I told a friend this morning I was heading to a lunch meeting with the conference director of church plants. My friend asked if the director was promoting the Trenton Hyacinth.*
No, not that kind of church plant.
You may remember from earlier in the year that Brent and I are committing to a new church plant called Catalyst. I can almost say the name now with a straight face. Almost. Anyway, we continue to prepare for our first service which will be in October. We will have one service a month for the rest of the year until January when we start weekly.
We were supposed to have a lovely parent/child relationship with the church we are leaving. Many new churches are started because some people got mad and a church actually split. This was supposed to be a sign of health in our parent church. The parent church gladly sent a few on their way to start anew.
For the most part it has worked out that way. Most people are very friendly about it. Most people are very encouraging. Some aren't. Brent and I have not personally been approached to be talked out of leaving, but others in our group have. (Maybe people are glad to see us go!) I have been called traitor in an "I'm kidding . . . but not really" way.
We are hearing tales now that the parent church is kicking us out of the nest in ways we had not yet expected. It's a little sad. A little disappointing.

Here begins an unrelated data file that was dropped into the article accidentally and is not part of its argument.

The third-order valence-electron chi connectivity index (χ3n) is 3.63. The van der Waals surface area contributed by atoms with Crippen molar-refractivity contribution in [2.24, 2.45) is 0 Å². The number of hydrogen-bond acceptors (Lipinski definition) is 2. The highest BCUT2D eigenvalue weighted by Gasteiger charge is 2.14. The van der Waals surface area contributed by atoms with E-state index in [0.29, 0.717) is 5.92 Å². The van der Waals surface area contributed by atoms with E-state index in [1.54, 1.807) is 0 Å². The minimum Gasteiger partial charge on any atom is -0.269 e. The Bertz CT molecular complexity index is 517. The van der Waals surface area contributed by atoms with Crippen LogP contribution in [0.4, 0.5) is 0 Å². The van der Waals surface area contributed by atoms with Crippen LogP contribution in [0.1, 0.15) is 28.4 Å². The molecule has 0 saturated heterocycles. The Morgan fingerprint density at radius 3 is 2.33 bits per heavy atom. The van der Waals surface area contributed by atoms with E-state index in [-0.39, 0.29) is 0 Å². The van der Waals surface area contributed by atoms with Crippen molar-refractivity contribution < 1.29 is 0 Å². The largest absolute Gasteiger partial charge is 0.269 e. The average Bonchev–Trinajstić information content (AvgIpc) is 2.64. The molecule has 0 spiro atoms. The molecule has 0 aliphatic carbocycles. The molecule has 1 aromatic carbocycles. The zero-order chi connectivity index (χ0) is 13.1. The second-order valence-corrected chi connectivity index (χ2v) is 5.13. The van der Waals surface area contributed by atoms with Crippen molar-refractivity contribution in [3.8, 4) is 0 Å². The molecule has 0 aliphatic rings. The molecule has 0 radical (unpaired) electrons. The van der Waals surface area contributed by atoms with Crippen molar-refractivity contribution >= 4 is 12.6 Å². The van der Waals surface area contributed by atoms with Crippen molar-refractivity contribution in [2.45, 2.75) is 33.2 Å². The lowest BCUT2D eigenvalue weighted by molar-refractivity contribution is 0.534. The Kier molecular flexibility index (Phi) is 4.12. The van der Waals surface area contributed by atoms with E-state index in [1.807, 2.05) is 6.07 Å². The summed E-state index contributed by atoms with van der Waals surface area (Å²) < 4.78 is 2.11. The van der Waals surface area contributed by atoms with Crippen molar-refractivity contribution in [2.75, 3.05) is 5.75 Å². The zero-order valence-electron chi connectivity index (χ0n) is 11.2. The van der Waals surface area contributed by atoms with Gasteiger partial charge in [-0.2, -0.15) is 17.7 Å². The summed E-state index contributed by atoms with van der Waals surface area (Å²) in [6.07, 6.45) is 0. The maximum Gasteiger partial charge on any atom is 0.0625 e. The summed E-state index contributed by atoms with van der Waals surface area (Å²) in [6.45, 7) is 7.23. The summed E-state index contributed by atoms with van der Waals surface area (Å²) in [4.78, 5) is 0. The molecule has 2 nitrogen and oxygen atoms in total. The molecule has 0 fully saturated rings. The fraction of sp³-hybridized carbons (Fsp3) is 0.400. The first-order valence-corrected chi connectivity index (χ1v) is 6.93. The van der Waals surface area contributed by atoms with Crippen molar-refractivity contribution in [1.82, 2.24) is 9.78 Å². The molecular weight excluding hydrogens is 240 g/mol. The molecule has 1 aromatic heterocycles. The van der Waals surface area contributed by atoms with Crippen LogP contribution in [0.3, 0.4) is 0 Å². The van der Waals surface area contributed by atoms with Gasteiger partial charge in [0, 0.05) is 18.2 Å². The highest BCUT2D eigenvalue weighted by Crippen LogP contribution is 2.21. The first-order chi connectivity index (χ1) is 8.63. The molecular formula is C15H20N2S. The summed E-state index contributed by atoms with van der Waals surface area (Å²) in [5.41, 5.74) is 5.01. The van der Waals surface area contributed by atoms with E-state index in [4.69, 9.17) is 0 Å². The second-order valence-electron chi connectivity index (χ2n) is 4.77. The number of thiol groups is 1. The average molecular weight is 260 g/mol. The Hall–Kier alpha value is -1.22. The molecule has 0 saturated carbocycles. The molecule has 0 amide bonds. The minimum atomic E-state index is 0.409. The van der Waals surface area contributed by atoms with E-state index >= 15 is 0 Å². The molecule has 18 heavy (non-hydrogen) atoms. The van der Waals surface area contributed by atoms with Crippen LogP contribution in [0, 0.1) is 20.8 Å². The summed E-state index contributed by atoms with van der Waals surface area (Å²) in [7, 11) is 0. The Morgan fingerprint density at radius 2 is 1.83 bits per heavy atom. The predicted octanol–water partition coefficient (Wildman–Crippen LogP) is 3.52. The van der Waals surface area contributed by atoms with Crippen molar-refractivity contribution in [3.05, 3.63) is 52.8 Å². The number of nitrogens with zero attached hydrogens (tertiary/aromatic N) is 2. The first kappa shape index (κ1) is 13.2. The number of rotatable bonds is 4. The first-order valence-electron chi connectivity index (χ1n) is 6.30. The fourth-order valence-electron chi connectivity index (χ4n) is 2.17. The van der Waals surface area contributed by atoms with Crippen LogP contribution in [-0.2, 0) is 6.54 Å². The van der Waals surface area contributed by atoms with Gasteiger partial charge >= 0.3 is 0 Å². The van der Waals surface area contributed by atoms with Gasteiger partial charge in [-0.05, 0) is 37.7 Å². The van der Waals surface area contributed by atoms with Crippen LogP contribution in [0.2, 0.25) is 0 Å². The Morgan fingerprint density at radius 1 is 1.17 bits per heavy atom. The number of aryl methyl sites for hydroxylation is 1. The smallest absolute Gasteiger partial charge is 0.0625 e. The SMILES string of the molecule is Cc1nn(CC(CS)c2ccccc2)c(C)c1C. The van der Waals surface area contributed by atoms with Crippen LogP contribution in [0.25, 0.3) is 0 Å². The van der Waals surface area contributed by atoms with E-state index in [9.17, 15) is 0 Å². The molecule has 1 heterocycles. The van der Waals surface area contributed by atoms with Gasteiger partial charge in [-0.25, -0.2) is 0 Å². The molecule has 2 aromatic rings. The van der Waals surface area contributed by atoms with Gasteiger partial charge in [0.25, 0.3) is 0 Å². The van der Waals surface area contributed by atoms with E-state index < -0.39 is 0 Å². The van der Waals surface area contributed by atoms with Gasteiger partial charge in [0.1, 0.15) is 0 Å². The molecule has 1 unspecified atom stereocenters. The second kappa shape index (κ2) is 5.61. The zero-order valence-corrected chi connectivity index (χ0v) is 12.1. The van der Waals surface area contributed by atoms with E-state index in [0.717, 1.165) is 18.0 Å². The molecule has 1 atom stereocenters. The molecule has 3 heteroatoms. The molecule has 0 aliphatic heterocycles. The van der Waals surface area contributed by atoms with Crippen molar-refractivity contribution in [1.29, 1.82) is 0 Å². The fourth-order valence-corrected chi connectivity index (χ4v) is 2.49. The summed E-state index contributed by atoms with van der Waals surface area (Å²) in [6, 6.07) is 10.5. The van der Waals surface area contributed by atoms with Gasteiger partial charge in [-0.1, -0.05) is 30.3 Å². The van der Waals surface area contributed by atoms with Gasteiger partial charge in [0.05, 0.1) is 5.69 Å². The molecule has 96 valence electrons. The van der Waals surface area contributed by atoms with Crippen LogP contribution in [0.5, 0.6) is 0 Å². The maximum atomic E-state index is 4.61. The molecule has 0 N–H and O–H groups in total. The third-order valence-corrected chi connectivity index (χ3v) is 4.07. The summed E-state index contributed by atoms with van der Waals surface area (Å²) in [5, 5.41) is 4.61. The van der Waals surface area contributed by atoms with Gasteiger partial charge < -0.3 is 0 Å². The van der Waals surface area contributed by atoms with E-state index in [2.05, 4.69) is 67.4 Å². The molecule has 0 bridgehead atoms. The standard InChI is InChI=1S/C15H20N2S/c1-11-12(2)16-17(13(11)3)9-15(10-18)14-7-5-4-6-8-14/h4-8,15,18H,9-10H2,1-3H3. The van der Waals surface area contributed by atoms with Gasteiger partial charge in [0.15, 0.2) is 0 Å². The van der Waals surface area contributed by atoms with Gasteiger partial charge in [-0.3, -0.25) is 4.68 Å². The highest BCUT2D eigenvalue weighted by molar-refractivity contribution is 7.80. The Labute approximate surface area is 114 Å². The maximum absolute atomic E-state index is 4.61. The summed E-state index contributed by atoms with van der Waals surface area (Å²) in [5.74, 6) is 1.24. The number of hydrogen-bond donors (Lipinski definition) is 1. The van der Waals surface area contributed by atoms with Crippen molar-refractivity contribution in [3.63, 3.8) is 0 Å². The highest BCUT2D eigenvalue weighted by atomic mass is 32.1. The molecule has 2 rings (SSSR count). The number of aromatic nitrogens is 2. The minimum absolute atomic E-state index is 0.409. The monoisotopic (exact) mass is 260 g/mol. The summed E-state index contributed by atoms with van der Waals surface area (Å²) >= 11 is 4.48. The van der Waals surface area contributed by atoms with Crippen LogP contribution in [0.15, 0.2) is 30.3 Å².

On the first Sunday we went to parent church 13 years ago, we walked into a gleaming white sanctuary with a fabulous piano player playing under Lawrence Welk chandeliers. It was a warm and welcoming family. Over 13 years it has grown to 900 people a Sunday in a new "worship center" instead of a sanctuary. This fall they are remodeling the old sanctuary and the Lawrence Welk chandeliers are coming down.
Even if I wanted to stay at the parent church, it is no longer the church I arrived at 13 years ago. I am not the same either -- but I am experiencing some grief over what was.
It's like a kid going off to college. It's the right thing for the kid to do. It's time for her to go off on her own. Even if she stayed it wouldn't be the same.
But you feel a little sad.
*I figured he was talking about a flower, but the Trenton Hyacinth is an AIDS foundation. Gardener friends and loved ones, you'll have to tell me if it is also a bulb. This particular friend is just that way and may have been teasing me more than I knew at that moment.